Wednesday, April 25, 2012

Frozen Cows

Now here's a problem you don't run into every day.  Last fall a rancher that had cattle grazing off an allotment in the Gunnison National Forest (think Crested Butte) reported 29 of his herd missing.  Well, they were located this Spring in and around a cabin at the Conundrum Hot Springs here in the Maroon Bells - Snowmass Wilderness (think Aspen side of the mountains).  The animals took quite a scenic tour of the backcountry before meeting their icy fate sometime this Winter.

US Forest Service Photo
No big deal right?  Just dispose of the carcasses you say.  Not so fast Einstein.  The Hot Springs are in the middle of nowhere.  Literally.  They're eight MILES up a singletrack trail at 11,200' elevation.  And it's a dead end trail that still has large snowdrifts scattered about.  For those of you not familiar with the mountains, these are just hot pools of water geothermally heated from the ground.  Other than the cabin you see in the picture, which is just for bunking overnight, there is nothing commercial about this location.  No signs, no stores, no motorized traffic, heck, usually no clothes either (in the springs).  You hike in, you hike out.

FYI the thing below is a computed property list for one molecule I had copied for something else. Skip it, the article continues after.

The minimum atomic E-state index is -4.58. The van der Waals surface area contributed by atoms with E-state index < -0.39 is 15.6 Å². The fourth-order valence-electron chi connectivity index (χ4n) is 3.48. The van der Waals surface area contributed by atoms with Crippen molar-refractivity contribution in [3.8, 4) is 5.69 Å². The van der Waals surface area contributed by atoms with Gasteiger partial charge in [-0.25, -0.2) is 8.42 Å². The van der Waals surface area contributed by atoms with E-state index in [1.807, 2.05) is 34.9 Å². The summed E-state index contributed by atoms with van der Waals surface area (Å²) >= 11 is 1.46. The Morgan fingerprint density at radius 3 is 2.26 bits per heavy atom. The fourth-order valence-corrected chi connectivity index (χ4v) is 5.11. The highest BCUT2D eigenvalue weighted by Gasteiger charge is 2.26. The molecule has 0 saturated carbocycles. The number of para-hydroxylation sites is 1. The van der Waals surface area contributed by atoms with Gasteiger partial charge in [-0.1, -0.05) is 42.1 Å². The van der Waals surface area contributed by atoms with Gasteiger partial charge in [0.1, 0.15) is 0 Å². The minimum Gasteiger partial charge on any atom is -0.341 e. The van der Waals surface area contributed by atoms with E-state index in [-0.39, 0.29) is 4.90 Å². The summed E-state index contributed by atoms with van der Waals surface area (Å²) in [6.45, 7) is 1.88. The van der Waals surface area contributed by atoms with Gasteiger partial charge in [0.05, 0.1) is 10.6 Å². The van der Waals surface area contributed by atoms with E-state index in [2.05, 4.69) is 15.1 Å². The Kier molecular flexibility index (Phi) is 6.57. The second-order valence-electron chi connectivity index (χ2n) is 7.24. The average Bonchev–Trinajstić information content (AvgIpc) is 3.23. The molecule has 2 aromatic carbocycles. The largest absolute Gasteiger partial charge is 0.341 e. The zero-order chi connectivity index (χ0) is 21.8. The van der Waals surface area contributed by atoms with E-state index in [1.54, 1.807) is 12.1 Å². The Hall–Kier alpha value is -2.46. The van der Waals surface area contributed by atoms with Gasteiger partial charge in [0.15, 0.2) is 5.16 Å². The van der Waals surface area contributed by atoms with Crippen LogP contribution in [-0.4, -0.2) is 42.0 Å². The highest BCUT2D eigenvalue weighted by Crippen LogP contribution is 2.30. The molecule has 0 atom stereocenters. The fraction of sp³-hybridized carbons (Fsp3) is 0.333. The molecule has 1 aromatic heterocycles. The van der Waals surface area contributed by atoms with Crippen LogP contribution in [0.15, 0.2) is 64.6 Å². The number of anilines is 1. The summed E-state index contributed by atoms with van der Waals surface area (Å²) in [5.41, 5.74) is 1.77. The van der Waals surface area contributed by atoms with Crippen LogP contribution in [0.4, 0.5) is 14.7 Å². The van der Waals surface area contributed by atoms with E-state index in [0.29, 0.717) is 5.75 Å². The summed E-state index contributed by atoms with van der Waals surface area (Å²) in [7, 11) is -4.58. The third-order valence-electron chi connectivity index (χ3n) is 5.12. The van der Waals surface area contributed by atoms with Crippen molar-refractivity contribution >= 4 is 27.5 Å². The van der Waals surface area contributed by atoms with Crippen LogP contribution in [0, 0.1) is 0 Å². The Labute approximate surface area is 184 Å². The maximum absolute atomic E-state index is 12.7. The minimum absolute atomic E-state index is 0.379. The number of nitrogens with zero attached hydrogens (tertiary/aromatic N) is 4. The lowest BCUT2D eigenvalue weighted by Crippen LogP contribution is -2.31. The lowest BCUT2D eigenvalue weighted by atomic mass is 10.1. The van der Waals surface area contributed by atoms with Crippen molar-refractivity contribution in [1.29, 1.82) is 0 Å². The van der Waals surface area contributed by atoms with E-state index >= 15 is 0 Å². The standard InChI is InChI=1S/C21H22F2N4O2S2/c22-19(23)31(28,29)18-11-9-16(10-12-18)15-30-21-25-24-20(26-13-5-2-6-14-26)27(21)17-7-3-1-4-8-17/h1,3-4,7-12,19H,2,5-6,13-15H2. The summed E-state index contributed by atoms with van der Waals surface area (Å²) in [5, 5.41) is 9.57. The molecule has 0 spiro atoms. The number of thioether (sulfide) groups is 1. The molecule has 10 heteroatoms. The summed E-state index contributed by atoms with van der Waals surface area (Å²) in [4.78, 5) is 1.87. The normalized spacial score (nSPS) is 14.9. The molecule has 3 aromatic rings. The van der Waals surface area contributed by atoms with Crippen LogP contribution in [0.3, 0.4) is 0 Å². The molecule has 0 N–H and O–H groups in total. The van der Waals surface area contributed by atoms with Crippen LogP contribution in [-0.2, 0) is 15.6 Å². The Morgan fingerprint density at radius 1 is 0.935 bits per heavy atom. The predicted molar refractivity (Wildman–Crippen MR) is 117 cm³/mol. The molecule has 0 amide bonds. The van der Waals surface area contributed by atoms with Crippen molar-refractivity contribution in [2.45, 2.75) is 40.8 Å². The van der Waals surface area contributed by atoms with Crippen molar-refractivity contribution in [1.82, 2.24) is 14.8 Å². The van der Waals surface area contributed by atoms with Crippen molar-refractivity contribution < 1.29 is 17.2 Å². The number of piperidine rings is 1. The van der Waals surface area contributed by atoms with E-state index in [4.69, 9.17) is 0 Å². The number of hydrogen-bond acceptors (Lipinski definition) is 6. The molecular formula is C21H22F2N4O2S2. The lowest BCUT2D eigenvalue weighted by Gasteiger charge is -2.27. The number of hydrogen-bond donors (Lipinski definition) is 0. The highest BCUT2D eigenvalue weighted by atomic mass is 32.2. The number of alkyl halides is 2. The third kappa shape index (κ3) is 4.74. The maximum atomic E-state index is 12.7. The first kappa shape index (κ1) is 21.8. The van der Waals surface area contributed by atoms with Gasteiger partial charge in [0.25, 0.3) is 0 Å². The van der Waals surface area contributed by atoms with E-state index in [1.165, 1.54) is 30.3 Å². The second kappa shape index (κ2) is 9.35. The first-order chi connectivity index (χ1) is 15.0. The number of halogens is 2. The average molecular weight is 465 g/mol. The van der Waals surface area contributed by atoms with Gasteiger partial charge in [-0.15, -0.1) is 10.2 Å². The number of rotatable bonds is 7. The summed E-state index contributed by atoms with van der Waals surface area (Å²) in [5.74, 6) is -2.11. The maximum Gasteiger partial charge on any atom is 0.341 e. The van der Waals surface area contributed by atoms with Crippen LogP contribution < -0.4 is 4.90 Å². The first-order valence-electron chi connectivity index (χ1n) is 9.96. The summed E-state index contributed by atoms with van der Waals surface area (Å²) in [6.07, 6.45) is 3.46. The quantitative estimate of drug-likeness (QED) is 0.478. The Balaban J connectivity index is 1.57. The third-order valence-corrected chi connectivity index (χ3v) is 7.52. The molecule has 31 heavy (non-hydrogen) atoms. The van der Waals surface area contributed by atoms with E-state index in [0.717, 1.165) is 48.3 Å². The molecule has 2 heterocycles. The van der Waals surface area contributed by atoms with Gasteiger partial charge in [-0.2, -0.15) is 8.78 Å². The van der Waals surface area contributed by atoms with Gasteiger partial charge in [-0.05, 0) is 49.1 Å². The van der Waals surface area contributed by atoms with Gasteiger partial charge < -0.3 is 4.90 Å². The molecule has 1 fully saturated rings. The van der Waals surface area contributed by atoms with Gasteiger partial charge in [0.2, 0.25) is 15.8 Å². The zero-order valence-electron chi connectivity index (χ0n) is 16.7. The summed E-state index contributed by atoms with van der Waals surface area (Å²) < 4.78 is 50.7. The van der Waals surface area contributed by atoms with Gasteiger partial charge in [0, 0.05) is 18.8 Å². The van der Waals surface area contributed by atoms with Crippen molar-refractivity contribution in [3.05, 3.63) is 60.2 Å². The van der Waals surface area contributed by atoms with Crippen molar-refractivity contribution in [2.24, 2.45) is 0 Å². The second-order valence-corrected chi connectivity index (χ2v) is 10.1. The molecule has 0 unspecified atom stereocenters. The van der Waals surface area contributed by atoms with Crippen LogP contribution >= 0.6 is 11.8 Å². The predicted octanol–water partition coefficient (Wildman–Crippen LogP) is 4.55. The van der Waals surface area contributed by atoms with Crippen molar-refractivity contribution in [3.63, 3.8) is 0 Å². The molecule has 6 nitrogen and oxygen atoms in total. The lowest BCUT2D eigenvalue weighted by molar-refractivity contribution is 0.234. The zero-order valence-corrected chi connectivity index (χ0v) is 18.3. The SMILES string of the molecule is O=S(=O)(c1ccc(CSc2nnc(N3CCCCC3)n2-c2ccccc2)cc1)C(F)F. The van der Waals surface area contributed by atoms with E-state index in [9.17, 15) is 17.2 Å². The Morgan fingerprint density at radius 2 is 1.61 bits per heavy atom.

So that leaves a bit of a problem.  And with the very mild Winter we had,  a perfect storm is brewing as pointed out in this quote from the U.S. Forest Service:
"Hungary bears, human bathers and thawing cow carcasses aren't a good mix"

No doubt.  The Forest Service is also concerned about contamination into the Hot Springs.  Makes sense.  They took some water samples for testing so we'll see. 

But the thing is, they can't actually 'close' the Hot Springs.  They can put signs up, but they can't man the place or very well enforce it's vacancy.  Hopefully they just need to shut down temporarily for the cleanup and people will do the smart thing.

Now about that cleanup.  That's the head scratcher.  With just a single track trail and no motorized vehicles allowed (not that anything but a dirt bike could get up there in the summer anyway, and it's too late for snowmobiles) hauling them down out of there is just not an option.  Okay, so what are the options?  These are the three being talked about:
  1. Dynamite the carcasses.  I'm not so sure about this one, I think the Ski Patrol Avalanche Team is just getting a bit excited to use their explosives.  Besides, just imaging the friggin mess.  No wait, don't imagine that, let's move on.
  2. Burn them.  The Forest Service actually took samples of the cabin (a few of them apparently made it into the building itself) to see if it has asbestos.  If not, then trying a controlled burn seems reasonable.
  3. Clean up some chainsaws, grease them with cooking oil, go up there and have a big time BBQ party.  This would be the best use of the meat of course, but with potentially 29 cows up there you would literally need to have a thousand person BBQ.  And this is just not the locations for that.